In this paper an autonomous social robot is living in a laboratory where it can interact with several items (people included). Its goal is to learn by itself the proper behaviors in order to maintain its wellbeing as high as possible. Several experiments have been conducted to test the performance of the system.
The Object Q-Learning algorithm has been implemented in the robot as the learning algorithm. This algorithm is a variation of the traditional Q-Learning since it considers a reduced state space and collateral effects. The comparison of the performance of both algorithms is shown in the first part of the experiments. Moreover, two mechanisms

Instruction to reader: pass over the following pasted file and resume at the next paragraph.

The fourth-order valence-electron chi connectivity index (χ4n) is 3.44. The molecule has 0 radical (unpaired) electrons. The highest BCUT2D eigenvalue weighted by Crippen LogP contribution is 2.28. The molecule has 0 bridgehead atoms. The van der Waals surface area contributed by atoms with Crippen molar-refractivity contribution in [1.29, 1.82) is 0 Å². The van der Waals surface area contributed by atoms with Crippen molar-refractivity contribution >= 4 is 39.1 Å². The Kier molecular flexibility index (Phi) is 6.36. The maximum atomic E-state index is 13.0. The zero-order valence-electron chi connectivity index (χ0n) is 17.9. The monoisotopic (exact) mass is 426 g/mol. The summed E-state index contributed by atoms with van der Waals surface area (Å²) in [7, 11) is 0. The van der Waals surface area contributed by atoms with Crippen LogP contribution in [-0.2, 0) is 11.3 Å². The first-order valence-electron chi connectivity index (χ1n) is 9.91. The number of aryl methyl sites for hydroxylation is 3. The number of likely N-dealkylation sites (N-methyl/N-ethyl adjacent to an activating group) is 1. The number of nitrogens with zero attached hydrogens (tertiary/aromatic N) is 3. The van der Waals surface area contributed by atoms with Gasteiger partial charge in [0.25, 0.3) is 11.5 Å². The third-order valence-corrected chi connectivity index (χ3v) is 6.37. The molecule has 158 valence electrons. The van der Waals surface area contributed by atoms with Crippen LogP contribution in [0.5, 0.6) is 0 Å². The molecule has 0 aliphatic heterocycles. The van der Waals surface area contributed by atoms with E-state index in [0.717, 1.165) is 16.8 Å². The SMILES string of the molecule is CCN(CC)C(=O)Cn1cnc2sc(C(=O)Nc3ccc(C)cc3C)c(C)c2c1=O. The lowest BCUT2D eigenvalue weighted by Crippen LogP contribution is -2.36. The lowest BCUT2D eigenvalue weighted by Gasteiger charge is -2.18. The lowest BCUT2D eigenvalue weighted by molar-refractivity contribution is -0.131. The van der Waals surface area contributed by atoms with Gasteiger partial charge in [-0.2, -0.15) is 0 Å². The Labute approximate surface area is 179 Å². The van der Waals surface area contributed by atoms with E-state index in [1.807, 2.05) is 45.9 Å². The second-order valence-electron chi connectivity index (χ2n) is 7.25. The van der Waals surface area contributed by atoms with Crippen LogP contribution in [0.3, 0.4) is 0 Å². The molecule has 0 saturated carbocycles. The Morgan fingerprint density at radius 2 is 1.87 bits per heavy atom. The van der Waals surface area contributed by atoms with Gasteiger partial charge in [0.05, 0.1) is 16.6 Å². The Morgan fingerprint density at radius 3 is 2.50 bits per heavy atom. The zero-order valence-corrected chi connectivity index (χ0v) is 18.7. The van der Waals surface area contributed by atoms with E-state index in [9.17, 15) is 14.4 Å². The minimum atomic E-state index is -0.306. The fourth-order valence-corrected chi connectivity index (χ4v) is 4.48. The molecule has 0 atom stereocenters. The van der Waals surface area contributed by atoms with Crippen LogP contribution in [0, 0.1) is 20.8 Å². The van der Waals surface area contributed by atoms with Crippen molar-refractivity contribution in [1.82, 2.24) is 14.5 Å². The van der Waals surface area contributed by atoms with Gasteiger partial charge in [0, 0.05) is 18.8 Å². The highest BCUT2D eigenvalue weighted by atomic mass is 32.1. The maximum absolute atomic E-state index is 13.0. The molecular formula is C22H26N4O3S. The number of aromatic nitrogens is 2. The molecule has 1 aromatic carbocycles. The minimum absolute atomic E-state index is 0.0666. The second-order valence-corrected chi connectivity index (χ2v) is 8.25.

intended to reduce the learning session durations have been included: Well-Balanced Exploration and Amplified Reward. Their advantages are justified in the results obtained in the second part of the experiments.
Finally, the behaviors learned by our robot are analyzed. The resulting behaviors have not been pre-programmed. In fact, they have been learned by real interaction in the real world, and are related to the motivations of the robot. These are natural behaviors in the sense that they can be easily understood by humans observing the robot.